I know for many students, spring break still seems like it’s far off. Midterms, papers, and long nights at the library seem to be what’s filling our time at the moment. It’s probably pretty hard to picture the week of relief that will soon be upon us. But guess what?! It’s closer than you think!
Many of us will leave campus for the week and enjoy a relaxing week at home, on campus, or even in an exotic destination. Believe it or not, spring break can be a great chance to keep building a network! Now I know that it’s hard to think about that when you just want to have fun, and it even seems a bit scheming to consider networking in a setting that’s not really designed for it, but every encounter you have with someone new is a chance to add another resource to your network. Here are the top 3 things to remember about “networking” and how they translate to conversations outside a more formal setting:
1) Networking is simply building relationships.
Just using the term “networking” gives the activity a certain type of connotation. But when you just get down to the heart of what’s happening, all you are doing is forming a relationship. Don’t be intimidated by the setting or the person, just learn something new and walk away with a new contact!
2) Find Common Ground
In a more formal networking setting, that common ground is usually the industry or career that the person works in and you’d like to get into to. That still applies in less formal settings, but so does everything else. And I do mean everything! Movies, TV, sports, fashion, books…you name it! Some of my most powerful networking experiences have been because we bonded over something other than “work.” Living in LA at one point, I had a conversation about beach volleyball with a friend of a friend. Three months later, I’m having lunch with Jake Gyllenhaal talking about a script he was considering. True story! And all because I was a half way decent setter on the court! You just never know where conversations might lead.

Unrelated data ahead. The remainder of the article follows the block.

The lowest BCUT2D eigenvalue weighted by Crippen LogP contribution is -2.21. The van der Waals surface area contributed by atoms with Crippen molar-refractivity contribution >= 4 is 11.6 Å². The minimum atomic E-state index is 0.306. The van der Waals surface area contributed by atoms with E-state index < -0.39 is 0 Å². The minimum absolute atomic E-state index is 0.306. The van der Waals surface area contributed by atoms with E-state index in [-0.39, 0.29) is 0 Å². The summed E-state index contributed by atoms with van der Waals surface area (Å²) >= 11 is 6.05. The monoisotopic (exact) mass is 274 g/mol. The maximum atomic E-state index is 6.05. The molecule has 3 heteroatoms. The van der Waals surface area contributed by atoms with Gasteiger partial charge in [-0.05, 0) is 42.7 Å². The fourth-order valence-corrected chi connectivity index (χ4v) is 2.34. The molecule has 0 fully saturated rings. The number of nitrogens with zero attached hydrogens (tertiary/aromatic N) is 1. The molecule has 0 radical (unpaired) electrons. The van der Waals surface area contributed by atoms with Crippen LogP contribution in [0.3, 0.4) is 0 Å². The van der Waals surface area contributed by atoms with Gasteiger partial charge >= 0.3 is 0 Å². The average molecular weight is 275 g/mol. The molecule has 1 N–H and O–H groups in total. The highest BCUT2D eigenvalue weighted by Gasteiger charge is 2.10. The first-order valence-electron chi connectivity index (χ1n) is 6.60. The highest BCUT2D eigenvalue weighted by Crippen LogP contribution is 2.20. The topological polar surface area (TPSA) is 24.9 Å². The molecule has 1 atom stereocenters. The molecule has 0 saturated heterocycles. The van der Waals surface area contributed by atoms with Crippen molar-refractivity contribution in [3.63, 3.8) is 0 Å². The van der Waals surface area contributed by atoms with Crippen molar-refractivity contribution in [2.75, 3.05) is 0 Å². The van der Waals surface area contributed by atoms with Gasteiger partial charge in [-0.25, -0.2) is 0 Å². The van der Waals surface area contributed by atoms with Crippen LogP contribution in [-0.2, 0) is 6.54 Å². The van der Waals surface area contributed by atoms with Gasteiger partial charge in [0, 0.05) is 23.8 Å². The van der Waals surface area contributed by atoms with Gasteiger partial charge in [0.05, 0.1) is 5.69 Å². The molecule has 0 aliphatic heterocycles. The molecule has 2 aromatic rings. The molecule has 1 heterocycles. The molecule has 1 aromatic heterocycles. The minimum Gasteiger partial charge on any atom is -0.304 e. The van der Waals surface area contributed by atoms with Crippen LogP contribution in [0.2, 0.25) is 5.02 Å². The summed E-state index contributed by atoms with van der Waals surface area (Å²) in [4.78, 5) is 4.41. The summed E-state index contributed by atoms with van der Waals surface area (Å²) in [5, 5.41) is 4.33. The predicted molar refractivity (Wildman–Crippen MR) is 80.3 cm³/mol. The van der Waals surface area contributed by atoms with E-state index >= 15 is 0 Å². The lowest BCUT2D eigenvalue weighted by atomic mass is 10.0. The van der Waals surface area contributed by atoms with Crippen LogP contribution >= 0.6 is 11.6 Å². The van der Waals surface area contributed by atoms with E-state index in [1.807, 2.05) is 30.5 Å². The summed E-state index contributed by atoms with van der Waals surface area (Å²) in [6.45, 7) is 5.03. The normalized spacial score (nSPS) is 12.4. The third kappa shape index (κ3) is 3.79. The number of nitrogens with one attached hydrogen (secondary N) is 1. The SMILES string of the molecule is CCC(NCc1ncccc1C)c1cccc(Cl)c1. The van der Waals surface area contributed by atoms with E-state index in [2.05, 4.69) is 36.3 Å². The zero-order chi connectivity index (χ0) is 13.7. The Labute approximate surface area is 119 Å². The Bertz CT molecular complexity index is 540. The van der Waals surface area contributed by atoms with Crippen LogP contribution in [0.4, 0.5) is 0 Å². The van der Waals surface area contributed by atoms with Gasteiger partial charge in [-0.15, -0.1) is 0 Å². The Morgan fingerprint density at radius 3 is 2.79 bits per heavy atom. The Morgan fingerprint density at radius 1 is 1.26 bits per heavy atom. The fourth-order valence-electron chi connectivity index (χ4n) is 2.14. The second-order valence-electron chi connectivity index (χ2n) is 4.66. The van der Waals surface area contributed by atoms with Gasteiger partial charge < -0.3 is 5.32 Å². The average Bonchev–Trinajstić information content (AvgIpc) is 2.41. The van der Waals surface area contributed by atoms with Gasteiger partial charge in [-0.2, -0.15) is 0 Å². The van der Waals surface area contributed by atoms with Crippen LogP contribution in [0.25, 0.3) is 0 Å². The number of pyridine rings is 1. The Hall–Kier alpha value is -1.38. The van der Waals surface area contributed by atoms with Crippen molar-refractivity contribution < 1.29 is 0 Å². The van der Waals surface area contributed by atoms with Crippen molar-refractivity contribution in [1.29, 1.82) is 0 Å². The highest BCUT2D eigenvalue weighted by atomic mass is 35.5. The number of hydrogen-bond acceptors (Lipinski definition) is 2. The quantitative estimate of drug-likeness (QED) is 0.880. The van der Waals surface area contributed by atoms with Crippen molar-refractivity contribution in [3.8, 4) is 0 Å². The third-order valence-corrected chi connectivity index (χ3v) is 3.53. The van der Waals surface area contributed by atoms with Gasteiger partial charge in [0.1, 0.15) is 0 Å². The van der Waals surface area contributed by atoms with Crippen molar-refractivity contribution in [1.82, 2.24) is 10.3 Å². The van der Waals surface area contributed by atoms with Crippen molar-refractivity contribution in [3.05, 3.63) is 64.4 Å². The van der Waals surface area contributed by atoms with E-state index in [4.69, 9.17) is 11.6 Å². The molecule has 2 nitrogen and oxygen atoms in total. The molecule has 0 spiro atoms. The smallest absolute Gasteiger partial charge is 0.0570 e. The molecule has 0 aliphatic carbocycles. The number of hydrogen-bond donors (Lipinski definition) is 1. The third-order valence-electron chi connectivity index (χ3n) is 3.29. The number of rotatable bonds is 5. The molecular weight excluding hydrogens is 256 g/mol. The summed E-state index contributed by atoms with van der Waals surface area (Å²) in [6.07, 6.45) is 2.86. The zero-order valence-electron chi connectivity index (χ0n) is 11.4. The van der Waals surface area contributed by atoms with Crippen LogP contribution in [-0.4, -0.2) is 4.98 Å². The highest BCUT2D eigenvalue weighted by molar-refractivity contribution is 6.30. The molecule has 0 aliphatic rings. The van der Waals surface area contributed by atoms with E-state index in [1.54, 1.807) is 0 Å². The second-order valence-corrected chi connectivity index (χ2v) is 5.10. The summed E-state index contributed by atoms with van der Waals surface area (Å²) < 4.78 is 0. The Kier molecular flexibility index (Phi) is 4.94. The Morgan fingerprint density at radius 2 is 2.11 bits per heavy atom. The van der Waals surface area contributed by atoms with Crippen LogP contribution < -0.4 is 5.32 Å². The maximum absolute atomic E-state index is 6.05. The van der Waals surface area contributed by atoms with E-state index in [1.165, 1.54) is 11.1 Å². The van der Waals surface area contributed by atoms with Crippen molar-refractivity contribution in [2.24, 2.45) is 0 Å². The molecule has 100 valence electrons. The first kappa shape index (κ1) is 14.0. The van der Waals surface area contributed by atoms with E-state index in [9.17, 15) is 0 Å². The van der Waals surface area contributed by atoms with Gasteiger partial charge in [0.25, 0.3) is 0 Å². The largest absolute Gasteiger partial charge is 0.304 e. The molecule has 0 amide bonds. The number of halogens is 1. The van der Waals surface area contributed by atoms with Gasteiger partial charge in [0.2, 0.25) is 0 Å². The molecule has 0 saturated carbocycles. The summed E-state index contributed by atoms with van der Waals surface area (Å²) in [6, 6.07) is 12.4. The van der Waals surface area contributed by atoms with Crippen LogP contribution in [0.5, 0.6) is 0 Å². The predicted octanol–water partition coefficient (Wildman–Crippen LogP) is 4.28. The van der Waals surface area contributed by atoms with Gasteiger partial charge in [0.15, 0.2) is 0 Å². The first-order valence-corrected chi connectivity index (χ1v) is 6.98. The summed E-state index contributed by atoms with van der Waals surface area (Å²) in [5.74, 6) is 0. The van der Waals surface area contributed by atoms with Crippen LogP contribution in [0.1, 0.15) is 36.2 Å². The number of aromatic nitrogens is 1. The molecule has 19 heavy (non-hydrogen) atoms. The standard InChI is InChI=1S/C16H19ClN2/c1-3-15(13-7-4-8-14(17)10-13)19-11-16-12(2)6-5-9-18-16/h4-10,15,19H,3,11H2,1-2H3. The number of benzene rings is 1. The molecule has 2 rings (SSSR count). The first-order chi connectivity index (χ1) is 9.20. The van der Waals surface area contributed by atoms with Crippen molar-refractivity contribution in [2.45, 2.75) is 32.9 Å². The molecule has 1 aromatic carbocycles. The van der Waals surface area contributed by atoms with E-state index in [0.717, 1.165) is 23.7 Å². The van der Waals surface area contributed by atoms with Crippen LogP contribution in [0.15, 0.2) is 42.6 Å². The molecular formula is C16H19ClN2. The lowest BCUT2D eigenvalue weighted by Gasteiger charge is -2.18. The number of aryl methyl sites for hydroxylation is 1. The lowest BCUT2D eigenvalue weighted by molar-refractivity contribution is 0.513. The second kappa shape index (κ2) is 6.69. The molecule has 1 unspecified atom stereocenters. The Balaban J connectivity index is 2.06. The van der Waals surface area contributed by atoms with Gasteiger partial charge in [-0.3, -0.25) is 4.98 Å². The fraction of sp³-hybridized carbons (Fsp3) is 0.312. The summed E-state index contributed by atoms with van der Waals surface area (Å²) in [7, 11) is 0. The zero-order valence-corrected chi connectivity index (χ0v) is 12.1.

3) The other person is getting just as much out of it as you are
No matter how old, experienced, or educated you are…you have something to teach others. You should never feel intimidated or scared because you aren’t in the position of power. The person you’re talking to can most certainly learn something from their discussion with you. Now don’t let that go to your head and let it influence your humble demeanor, but keep it in mind during a conversation. Your contribution is just as important as theirs.
So if you’re flying to your exotic spring break, taking a trip to the Big East Tournament, or just hanging around campus…make the most of those random conversations!